Before I end, I would like to say few words about the current unfortunate status of the freedom of expression prevailing across today’s Muslim world. It would be probably no exaggeration to say no where in Muslim world intellectuals are allowed to speak their mind when it comes to Islam. Worse still, in countries like Pakistan, Iran, any open critical views (be it however logical and true) of Islam may lead to execution and death sentence by virtue of the existence of inhuman and barbaric Blasphemy law (also widely used as a political instrument of oppression). Other Muslim countries are also not any safe heaven in allowing intellectuals/writers/journalists to express themselves freely on religious issues. Some of the well known examples of intense harassment and persecution of writers/intellectuals of Muslim origin by the respective governments and the Muslim reactionary forces include but not limited to, Bangladeshi feminist writer Taslima Nasrin who has been on exile for more than ten years; late freethinker/intellectual Prof. Ahmed Shariff (of Dhaka University, Bangladesh); Sheikh Muhammed Yunus (a college teacher from Pakistan; was declared death sentence by blasphemy), the prominent Egyptian feminist writer Nawal al-Saadawi; Dr. Nasr Abu Zayd (a university professor in Egypt); novelist Salman Rushdi (was declared on death sentence by a fatwa issued by Iranian chief clergy late Khomeni) and many others. Mahmud Muhammad Taha, a Sudanese theologian and reformist, was hanged publicly at the age seventy-six in January, 1985, when he tried to minimize the role of the Koran as a source of law. Witnessing such crude and barbarian examples in the name of Islam one cannot help wondering: are we indeed living in 21st century? It seems to me, either the Muslim countries are not aware of human rights declaration made by UNO (which is very unlikely to be a case), or they are totally indifferent toward such concept as freedom of expression. It must be stressed that according to Article-19 of UN Universal Declaration of Human rights “everyone has the right to freedom of opinion & expression; this right includes freedom to hold opinions without interferences & to seek, receive & impart information & ideas through any media & regardless of frontiers.”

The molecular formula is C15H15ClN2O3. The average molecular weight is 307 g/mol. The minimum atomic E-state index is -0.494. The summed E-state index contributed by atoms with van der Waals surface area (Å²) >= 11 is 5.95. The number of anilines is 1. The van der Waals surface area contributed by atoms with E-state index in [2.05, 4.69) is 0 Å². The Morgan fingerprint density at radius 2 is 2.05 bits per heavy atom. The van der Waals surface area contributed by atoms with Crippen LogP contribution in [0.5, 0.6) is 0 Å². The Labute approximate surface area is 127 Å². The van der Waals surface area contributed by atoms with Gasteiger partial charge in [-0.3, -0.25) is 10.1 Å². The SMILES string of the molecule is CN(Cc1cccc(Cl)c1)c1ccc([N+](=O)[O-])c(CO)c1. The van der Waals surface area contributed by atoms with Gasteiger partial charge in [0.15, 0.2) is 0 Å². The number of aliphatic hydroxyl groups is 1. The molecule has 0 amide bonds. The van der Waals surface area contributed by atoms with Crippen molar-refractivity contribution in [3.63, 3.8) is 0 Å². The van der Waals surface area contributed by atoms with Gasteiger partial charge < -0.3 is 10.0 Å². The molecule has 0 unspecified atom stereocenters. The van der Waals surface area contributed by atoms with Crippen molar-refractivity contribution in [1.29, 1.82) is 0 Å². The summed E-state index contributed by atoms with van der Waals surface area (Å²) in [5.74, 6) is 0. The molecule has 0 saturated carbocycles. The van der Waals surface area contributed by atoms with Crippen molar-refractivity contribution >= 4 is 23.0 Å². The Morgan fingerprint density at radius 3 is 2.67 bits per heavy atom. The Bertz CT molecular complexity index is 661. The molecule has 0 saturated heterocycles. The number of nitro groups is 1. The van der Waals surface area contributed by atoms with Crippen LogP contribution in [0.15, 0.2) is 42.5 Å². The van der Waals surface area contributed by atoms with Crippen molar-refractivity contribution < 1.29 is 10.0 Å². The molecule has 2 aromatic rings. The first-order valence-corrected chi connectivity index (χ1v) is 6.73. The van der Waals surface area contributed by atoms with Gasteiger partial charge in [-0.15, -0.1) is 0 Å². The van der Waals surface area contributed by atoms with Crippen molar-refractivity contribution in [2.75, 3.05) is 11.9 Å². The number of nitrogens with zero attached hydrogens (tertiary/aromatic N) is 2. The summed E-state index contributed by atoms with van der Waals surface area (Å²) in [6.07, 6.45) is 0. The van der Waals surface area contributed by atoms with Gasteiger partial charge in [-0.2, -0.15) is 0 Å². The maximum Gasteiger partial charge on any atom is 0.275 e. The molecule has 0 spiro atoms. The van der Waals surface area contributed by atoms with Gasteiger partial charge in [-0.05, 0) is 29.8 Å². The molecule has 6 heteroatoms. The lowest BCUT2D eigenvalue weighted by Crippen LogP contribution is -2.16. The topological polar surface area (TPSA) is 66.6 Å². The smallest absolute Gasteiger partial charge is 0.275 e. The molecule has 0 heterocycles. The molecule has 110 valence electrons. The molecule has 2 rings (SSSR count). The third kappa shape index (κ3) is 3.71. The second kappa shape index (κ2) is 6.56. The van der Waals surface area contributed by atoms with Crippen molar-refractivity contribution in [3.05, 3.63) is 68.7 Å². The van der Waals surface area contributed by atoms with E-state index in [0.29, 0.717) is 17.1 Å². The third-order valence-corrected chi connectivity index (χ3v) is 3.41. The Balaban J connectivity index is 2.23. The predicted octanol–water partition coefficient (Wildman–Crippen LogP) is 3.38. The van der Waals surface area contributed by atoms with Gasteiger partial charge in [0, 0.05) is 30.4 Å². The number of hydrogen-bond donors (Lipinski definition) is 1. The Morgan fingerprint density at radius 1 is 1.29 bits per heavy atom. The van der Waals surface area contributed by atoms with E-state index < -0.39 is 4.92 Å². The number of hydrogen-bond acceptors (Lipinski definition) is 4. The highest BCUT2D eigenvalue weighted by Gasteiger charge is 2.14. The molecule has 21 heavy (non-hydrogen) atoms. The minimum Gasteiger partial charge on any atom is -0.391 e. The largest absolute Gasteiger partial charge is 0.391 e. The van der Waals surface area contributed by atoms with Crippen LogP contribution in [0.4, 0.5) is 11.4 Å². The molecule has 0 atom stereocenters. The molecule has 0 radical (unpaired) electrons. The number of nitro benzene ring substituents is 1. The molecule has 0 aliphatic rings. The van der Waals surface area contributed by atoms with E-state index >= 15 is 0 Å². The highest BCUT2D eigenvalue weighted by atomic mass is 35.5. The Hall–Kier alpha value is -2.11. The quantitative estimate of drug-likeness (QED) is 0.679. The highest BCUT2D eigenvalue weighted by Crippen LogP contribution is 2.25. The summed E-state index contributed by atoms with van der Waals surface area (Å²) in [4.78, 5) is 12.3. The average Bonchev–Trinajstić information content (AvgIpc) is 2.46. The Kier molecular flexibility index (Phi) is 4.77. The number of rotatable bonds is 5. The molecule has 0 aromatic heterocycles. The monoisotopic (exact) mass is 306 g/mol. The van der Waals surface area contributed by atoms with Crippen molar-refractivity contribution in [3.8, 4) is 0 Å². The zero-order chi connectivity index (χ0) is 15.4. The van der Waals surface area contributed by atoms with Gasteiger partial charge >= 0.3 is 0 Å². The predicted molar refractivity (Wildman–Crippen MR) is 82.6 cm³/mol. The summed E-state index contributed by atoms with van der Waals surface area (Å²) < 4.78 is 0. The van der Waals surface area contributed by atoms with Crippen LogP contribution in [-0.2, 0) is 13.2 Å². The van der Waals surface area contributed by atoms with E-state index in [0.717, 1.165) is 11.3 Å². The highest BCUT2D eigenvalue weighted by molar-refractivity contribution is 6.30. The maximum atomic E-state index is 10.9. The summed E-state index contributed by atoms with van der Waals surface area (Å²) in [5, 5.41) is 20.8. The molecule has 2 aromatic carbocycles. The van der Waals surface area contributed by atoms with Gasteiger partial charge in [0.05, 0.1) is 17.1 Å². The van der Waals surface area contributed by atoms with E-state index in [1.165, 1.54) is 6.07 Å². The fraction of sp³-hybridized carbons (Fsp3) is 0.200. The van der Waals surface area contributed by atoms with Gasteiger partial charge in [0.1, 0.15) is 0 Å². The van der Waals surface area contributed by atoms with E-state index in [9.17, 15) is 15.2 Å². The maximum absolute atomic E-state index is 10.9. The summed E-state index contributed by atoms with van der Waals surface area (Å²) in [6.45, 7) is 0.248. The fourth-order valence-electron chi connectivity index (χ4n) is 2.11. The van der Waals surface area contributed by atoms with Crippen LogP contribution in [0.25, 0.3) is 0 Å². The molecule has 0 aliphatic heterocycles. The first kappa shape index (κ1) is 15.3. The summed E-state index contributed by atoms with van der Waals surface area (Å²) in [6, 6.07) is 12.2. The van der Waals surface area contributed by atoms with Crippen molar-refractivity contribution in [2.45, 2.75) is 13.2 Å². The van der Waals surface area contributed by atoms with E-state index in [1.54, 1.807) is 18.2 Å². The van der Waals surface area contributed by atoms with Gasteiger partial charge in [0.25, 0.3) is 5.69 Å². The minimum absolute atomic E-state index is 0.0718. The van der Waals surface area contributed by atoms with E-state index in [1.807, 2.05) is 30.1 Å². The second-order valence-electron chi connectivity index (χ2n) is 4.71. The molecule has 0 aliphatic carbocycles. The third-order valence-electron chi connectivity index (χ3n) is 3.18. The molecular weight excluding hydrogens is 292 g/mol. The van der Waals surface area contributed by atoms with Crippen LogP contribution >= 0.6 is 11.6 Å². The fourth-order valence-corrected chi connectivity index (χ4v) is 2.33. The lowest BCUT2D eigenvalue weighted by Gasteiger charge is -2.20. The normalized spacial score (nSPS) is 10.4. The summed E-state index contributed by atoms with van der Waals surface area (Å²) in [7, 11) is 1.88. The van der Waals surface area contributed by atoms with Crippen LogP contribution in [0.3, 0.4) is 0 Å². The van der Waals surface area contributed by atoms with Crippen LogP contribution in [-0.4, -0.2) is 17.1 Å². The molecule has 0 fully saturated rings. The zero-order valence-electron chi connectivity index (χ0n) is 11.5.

Muslims love to preach 'Islam is the greatest and truest religion' and Islam alone can lead the civilization toward enlightenment. However, if we look at current Muslim countries, it becomes hard to find a single example that stands out by virtue of universal civil values such as coexistence of all citizens based on tolerance, plurality and freedom to believe or not believe in a doctrine. As a result, Muslims are not only alienating themselves from rest of the civilizations, they are also forcing their new generations to follow the same path of denial and illusion. This is a bad news both for the Muslims and the mankind.
(Revised on January 14, 2007)
1. The New York Times, “How Islam Won, and Lost, the Lead in Science”, by Dennis Overdye on
4. M. Meyerhof, “Thirty-three Clinical Observations by Rhazes,”
Isis23, no.2 (1935): 322 f
5.G. Sarton, Introduction to the History of Science (Washington, D.C. : Williams & Wilkins, 1927), vol. 1, pp. 759-61.
6. In Search of Omar Khayyam, the compilation by Ali Dashti , translated into English by Elwell Sutton; (New York: Columbia University Press, 1971), pp.187-99
7. Ali Dashti, Twenty-three Years: A Study of the Prophetic Career of Mohammed (London: Allen & Unwin, 1985)
(Note for the readers: In addition to the sources mentioned above, the article --to a significant extent--has been an adaptation of a few chapters from the book LEAVING ISLAM: Apostates Speak Out, (2003 edition) edited by Ibn Warraq, and published by Prometheus Books, Amherst, NY 14228.)